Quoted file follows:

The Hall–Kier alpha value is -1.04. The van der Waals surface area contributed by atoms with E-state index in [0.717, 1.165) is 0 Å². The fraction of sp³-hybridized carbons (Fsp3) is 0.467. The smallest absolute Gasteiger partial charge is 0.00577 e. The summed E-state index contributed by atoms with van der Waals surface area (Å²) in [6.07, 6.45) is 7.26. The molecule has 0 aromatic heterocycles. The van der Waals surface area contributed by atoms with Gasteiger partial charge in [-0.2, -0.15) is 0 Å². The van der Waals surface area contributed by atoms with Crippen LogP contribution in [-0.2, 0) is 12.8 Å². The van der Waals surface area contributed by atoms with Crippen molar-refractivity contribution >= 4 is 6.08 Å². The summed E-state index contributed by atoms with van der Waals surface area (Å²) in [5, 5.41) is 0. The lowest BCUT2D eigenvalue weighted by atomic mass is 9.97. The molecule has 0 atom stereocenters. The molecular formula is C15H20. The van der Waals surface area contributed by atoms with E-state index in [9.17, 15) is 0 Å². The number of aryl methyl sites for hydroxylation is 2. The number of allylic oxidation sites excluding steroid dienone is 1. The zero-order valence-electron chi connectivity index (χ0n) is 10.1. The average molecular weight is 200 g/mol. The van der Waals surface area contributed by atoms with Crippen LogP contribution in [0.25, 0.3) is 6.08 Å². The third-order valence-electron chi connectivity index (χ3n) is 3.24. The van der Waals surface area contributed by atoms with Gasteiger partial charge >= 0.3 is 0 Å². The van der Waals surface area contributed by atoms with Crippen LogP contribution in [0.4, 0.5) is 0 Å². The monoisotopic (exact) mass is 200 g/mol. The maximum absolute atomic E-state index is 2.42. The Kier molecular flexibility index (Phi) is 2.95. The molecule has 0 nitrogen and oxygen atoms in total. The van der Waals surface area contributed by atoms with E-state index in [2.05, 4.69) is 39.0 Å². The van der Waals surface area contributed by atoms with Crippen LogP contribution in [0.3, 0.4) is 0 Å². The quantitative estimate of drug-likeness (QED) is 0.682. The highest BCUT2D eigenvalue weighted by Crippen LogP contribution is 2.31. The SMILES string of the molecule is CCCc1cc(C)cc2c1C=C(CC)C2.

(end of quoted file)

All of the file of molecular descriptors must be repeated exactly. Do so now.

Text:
The Hall–Kier alpha value is -1.04. The van der Waals surface area contributed by atoms with E-state index in [0.717, 1.165) is 0 Å². The fraction of sp³-hybridized carbons (Fsp3) is 0.467. The smallest absolute Gasteiger partial charge is 0.00577 e. The summed E-state index contributed by atoms with van der Waals surface area (Å²) in [6.07, 6.45) is 7.26. The molecule has 0 aromatic heterocycles. The van der Waals surface area contributed by atoms with Gasteiger partial charge in [-0.2, -0.15) is 0 Å². The van der Waals surface area contributed by atoms with Crippen LogP contribution in [-0.2, 0) is 12.8 Å². The van der Waals surface area contributed by atoms with Crippen molar-refractivity contribution >= 4 is 6.08 Å². The summed E-state index contributed by atoms with van der Waals surface area (Å²) in [5, 5.41) is 0. The lowest BCUT2D eigenvalue weighted by atomic mass is 9.97. The molecule has 0 atom stereocenters. The molecular formula is C15H20. The van der Waals surface area contributed by atoms with E-state index in [9.17, 15) is 0 Å². The number of aryl methyl sites for hydroxylation is 2. The number of allylic oxidation sites excluding steroid dienone is 1. The zero-order valence-electron chi connectivity index (χ0n) is 10.1. The average molecular weight is 200 g/mol. The van der Waals surface area contributed by atoms with Crippen LogP contribution in [0.25, 0.3) is 6.08 Å². The third-order valence-electron chi connectivity index (χ3n) is 3.24. The van der Waals surface area contributed by atoms with Gasteiger partial charge >= 0.3 is 0 Å². The van der Waals surface area contributed by atoms with Crippen LogP contribution in [0.4, 0.5) is 0 Å². The monoisotopic (exact) mass is 200 g/mol. The maximum absolute atomic E-state index is 2.42. The Kier molecular flexibility index (Phi) is 2.95. The molecule has 0 nitrogen and oxygen atoms in total. The van der Waals surface area contributed by atoms with E-state index in [2.05, 4.69) is 39.0 Å². The van der Waals surface area contributed by atoms with Crippen LogP contribution in [0.3, 0.4) is 0 Å². The quantitative estimate of drug-likeness (QED) is 0.682. The highest BCUT2D eigenvalue weighted by Crippen LogP contribution is 2.31. The SMILES string of the molecule is CCCc1cc(C)cc2c1C=C(CC)C2.